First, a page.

Wide adoption of the sensors by fishers and fisheries management groups also presents an opportunity to glean a significant amount of new information, over a larger area, about changing ocean conditions, said Jack Barth, a co-investigator on the project and special advisor to OSU’s Marine and Coastal Opportunities program. Barth and Chan worked together with local fishers to launch the initial sensor project.

“What we really want are weekly or even daily underwater maps, where you can start to see patterns of how hypoxic areas grow and move around in the ocean,” Barth said. “From a sensor attached to a crab pot that travels through the water column and rests on the seafloor, you can gain a vast amount of information. That information is multiplied when more and more sensors are in use.”

NOAA’s Integrated Ocean Observing System Ocean Technology Transition program supports the transition of emerging marine observation technology from research to operation. With funds from the program, the OSU team will work with its industry, Tribal and government partners to develop a low-cost sensor that collects and shares data in an automated and easy to use way, such as an app with notifications.

“People are really good at interpreting data when they have exposure to that data, and this is information they want,” Garwood said. “If the fishing community has access to data about ocean conditions, they will develop a sense of, ‘Oh, when I see this, that means it’s fine to drop my pots here.’ And we will be grateful for what they teach us in the process.”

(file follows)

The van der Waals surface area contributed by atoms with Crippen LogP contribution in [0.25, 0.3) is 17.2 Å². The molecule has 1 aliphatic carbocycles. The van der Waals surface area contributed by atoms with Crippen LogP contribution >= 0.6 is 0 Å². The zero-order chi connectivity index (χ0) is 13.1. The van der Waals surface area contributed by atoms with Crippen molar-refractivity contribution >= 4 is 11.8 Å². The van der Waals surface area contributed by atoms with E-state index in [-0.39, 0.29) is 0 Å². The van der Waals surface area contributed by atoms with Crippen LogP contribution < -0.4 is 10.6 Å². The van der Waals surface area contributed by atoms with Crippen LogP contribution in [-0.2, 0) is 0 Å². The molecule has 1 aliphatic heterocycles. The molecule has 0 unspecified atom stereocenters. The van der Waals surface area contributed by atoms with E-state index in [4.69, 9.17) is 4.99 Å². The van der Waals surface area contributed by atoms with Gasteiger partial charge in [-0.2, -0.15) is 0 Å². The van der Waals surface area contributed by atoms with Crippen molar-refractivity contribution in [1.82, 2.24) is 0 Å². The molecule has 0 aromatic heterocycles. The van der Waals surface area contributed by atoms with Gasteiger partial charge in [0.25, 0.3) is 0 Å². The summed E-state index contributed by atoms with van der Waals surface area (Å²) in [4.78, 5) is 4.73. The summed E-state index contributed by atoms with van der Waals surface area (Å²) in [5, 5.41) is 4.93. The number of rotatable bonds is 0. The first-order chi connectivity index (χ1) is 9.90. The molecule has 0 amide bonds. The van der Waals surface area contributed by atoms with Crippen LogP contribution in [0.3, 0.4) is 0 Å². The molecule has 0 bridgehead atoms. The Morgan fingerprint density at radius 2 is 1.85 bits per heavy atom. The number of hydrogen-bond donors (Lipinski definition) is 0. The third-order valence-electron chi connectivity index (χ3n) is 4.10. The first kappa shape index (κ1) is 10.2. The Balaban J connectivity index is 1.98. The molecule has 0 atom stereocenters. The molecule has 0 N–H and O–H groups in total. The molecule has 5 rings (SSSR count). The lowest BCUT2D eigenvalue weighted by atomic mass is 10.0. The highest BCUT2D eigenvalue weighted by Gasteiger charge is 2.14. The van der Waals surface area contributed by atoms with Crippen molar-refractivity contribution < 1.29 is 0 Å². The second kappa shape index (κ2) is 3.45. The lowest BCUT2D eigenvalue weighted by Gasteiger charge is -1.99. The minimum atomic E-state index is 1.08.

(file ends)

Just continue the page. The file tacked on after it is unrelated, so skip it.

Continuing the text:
Data also will be collected and made available to researchers through the Northwest Association of Networked Ocean Observing Systems or NANOOS, where it will augment other coastal ocean data already being collected and be made available to researchers across the globe.

The team is working with the Salem-based Sexton Co. to manufacture up to three rounds of prototypes of the sensor for testing by the fishing community. Jeremy Childress, the company’s CEO, originally worked on the sensor project as a graduate student at Oregon State.

Also on the project’s research team are Kipp Shearman of Oregon State and Jan Newton and Roxanne Carini of the NANOOS team at the University of Washington. Fishing industry partners include commercial and charter fishermen in Port Orford, Newport; and Brookings; and the Tulalip Tribe in Washington.

Also providing input on the project is an advisory group with members from Quinault Indian Nation; the Quileute Tribe; the Oregon Dungeness Crab Commission; the Pacific States Marine Fisheries Commission; and the Environmental Monitors on Lobster Traps and Large Trawlers program at the NOAA Northeast Fisheries Science Center.

Project leaders are also open to working with additional ocean users who are interested in getting involved with the sensor project.

College of Earth, Ocean and Atmospheric Sciences

About the OSU College of Earth, Ocean, and Atmospheric Sciences (CEOAS): The college is renowned for research excellence and academic programs that span the earth, ocean and climate sciences, as well as the human dimensions of environmental change. CEOAS inspires scientific solutions for Oregon and the world.

Story By: 

Michelle Klampe, 541-737-0784, [email protected]


Jessica Garwood, [email protected]